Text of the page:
The hay is in the barn.

Today was my last big training run: a 22 miler with 9(ish) miles in the middle run not quite at (desired) marathon pace; more like as fast as I could muster. Which means 15-25 seconds slower than (desired) marathon pace. I am now questioning my fitness to run my (desired) marathon pace in three weeks, considering I’ve barely run more than a few miles in any given training run at it.

Was it the dreadful summer heat and humidity? Not enough recovery? Failure to adapt to training enough to reach my desired level of fitness? All of the above? What speed I can reliably hold over 26.2 miles is anyone’s guess right now. And I don’t like that.

Perhaps I will undergo a miraculous regeneration in the coming few weeks and, with (I hope) cooler temperatures, I’ll pull a rabbit out of my hat (or shorts) on race day. But a part of me is thinking I need to readjust my plans and expectations. What I do know is that the first 10 miles of a marathon should feel ridiculously easy and slow. So I think my entire strategy is going to be built around that maxim: Find a pace in the first few miles that seems absurdly easy and stick with it through the halfway point. Then start turning up the heat and engaging in my favorite marathon game of chance: “Guess When Julie Will Blow Up!”

The weather was astonishing this morning. Perfect. It was in the low sixties and dry. It was, as always, very windy (both coming and going). But I felt good until around mile 18 when I started to bonk. But, with only four miles to go (and a Powerbar in the car), I was fine.

I parked the car at Hartsdale Station and ran down to Bronxville with an 8 mile warmup at easy pace. Then I turned on the jets (cough cough) on the way back and ran all the way up to the Kensico Dam in Valhalla. Availed myself of the Ladies Room, sat on a bench inwardly whining for awhile, and then hit the road again for the last 5.5 miles.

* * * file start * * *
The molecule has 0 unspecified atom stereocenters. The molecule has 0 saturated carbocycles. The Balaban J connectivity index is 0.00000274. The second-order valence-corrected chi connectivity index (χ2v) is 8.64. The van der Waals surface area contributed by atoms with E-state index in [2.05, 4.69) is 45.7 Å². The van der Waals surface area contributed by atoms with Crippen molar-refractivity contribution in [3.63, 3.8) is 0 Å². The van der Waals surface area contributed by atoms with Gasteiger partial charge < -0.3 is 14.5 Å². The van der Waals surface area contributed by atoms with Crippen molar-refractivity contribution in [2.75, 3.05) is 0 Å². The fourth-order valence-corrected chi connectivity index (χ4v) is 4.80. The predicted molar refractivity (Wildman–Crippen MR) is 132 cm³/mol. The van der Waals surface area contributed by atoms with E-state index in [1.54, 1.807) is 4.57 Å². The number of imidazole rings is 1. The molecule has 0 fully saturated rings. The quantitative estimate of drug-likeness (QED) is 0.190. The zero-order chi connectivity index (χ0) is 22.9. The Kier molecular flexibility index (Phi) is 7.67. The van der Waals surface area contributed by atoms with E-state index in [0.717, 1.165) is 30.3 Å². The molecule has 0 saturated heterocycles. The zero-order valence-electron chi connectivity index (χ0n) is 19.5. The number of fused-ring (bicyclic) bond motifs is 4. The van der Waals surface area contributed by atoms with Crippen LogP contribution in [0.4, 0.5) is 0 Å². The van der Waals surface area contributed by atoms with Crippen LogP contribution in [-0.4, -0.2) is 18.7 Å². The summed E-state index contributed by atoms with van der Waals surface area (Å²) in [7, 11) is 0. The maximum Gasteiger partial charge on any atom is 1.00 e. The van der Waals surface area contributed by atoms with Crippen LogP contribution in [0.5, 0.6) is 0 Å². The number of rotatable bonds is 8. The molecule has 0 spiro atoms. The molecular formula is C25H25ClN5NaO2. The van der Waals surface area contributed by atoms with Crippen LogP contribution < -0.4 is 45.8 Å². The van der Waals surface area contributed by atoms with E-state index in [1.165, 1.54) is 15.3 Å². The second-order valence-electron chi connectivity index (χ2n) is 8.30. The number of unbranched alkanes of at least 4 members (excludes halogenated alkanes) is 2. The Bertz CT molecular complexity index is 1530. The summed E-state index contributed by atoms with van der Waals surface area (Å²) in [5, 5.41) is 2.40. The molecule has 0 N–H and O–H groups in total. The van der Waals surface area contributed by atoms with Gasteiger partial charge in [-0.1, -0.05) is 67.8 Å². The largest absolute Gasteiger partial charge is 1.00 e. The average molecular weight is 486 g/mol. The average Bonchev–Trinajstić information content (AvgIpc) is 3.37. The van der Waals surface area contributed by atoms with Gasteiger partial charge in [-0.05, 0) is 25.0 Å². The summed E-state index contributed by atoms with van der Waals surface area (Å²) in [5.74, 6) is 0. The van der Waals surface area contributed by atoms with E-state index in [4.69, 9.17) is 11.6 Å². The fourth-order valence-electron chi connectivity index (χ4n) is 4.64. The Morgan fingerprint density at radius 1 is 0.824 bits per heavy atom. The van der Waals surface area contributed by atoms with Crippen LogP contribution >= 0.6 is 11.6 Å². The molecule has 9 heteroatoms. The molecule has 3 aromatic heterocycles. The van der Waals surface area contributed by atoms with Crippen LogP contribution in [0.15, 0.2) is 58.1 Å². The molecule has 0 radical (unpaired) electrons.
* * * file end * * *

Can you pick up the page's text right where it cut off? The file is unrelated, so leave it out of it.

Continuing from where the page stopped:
There was not one but two huge training groups out there. I think one was a Team in Training group, since about a quarter of them had their distinctive purple TNT singlets on. There must have been 30 people, judging by the collection of bags they left in the park in Hartsdale. The other group was operating out of a van in the North White Plains train station parking lot. They were all so young, fresh and enthusiastic. Not at all like me! I wonder if they’re training for the New York marathon. It was nice to share the path with so many friendly runners today.

I did my big run today because tomorrow we drive up to Connecticut for what my uncle’s wife, Diane, is calling The World’s Smallest Family Reunion, and I’d like to be able to display something resembling a lively personality (which is out of the question after a hard 22 miler). I’m meeting one of my two second cousins, (father’s side), Ann (and her husband, Greg) for the first time in probably around 35 years. My dad and his wife, and my uncle and his are also coming. Except for going to Iowa in the spring for my grandmother’s demise, followed by her funeral, I’ve not traveled at all this year. And I don’t exactly count those two trips as “vacations.” So, even though it’s just two nights away, I booked us a tony suite in a B&B. I have extensive family history, good food and wine, and the possibility of getting to help cook in a real restaurant kitchen on Monday evening to look forward to. And, I’m certain, a lot of great conversation and company.